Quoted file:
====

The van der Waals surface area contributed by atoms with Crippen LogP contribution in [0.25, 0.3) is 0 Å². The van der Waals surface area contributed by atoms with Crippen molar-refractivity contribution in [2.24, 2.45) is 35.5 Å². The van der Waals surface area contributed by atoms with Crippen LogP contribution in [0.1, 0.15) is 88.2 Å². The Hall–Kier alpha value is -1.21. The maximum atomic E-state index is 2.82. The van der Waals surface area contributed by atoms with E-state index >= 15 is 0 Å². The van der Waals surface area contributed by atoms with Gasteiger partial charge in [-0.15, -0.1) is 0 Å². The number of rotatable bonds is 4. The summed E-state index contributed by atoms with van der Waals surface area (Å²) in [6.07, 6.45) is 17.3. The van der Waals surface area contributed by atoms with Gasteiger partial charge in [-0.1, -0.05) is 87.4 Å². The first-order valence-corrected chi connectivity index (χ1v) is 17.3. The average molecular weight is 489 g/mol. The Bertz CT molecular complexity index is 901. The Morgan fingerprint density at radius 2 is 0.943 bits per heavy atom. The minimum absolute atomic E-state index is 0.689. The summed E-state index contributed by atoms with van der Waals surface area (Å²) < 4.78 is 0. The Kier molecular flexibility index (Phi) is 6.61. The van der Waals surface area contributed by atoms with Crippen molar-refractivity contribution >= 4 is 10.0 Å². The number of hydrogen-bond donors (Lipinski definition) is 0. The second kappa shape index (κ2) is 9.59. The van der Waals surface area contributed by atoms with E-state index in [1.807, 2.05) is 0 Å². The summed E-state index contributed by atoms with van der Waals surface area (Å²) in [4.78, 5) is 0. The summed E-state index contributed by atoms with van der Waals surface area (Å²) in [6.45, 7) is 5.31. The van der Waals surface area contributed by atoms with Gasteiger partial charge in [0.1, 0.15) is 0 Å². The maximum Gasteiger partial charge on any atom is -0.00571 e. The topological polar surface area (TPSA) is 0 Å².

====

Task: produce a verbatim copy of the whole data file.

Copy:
The van der Waals surface area contributed by atoms with Crippen LogP contribution in [0.25, 0.3) is 0 Å². The van der Waals surface area contributed by atoms with Crippen molar-refractivity contribution in [2.24, 2.45) is 35.5 Å². The van der Waals surface area contributed by atoms with Crippen LogP contribution in [0.1, 0.15) is 88.2 Å². The Hall–Kier alpha value is -1.21. The maximum atomic E-state index is 2.82. The van der Waals surface area contributed by atoms with E-state index >= 15 is 0 Å². The van der Waals surface area contributed by atoms with Gasteiger partial charge in [-0.15, -0.1) is 0 Å². The number of rotatable bonds is 4. The summed E-state index contributed by atoms with van der Waals surface area (Å²) in [6.07, 6.45) is 17.3. The van der Waals surface area contributed by atoms with Gasteiger partial charge in [-0.1, -0.05) is 87.4 Å². The first-order valence-corrected chi connectivity index (χ1v) is 17.3. The average molecular weight is 489 g/mol. The Bertz CT molecular complexity index is 901. The Morgan fingerprint density at radius 2 is 0.943 bits per heavy atom. The minimum absolute atomic E-state index is 0.689. The summed E-state index contributed by atoms with van der Waals surface area (Å²) < 4.78 is 0. The Kier molecular flexibility index (Phi) is 6.61. The van der Waals surface area contributed by atoms with Crippen molar-refractivity contribution >= 4 is 10.0 Å². The number of hydrogen-bond donors (Lipinski definition) is 0. The second kappa shape index (κ2) is 9.59. The van der Waals surface area contributed by atoms with E-state index in [1.807, 2.05) is 0 Å². The summed E-state index contributed by atoms with van der Waals surface area (Å²) in [4.78, 5) is 0. The summed E-state index contributed by atoms with van der Waals surface area (Å²) in [6.45, 7) is 5.31. The van der Waals surface area contributed by atoms with Gasteiger partial charge in [0.1, 0.15) is 0 Å². The maximum Gasteiger partial charge on any atom is -0.00571 e. The topological polar surface area (TPSA) is 0 Å².